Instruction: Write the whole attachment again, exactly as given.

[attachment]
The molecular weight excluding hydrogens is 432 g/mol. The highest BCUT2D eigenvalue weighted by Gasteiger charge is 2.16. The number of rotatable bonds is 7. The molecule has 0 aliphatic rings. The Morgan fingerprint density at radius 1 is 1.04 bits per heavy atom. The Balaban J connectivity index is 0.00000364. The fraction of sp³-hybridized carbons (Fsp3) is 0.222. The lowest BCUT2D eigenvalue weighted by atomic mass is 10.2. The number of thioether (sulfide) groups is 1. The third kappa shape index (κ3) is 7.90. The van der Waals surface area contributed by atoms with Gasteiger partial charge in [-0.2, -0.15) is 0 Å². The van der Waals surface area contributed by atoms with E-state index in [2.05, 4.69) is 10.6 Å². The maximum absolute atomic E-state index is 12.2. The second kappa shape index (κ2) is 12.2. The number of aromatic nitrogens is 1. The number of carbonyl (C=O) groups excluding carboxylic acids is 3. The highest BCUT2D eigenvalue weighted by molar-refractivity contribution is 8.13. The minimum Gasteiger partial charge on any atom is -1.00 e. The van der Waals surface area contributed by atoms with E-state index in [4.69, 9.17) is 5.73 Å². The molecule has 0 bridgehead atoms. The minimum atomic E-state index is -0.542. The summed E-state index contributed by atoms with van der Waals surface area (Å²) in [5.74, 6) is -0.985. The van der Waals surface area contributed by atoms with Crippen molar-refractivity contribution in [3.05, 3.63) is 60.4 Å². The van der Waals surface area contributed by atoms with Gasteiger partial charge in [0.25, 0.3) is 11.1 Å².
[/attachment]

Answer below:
The molecular weight excluding hydrogens is 432 g/mol. The highest BCUT2D eigenvalue weighted by Gasteiger charge is 2.16. The number of rotatable bonds is 7. The molecule has 0 aliphatic rings. The Morgan fingerprint density at radius 1 is 1.04 bits per heavy atom. The Balaban J connectivity index is 0.00000364. The fraction of sp³-hybridized carbons (Fsp3) is 0.222. The lowest BCUT2D eigenvalue weighted by atomic mass is 10.2. The number of thioether (sulfide) groups is 1. The third kappa shape index (κ3) is 7.90. The van der Waals surface area contributed by atoms with Gasteiger partial charge in [-0.2, -0.15) is 0 Å². The van der Waals surface area contributed by atoms with E-state index in [2.05, 4.69) is 10.6 Å². The maximum absolute atomic E-state index is 12.2. The second kappa shape index (κ2) is 12.2. The number of aromatic nitrogens is 1. The number of carbonyl (C=O) groups excluding carboxylic acids is 3. The highest BCUT2D eigenvalue weighted by molar-refractivity contribution is 8.13. The minimum Gasteiger partial charge on any atom is -1.00 e. The van der Waals surface area contributed by atoms with E-state index in [4.69, 9.17) is 5.73 Å². The molecule has 0 bridgehead atoms. The minimum atomic E-state index is -0.542. The summed E-state index contributed by atoms with van der Waals surface area (Å²) in [5.74, 6) is -0.985. The van der Waals surface area contributed by atoms with Crippen molar-refractivity contribution in [3.05, 3.63) is 60.4 Å². The van der Waals surface area contributed by atoms with Gasteiger partial charge in [0.25, 0.3) is 11.1 Å².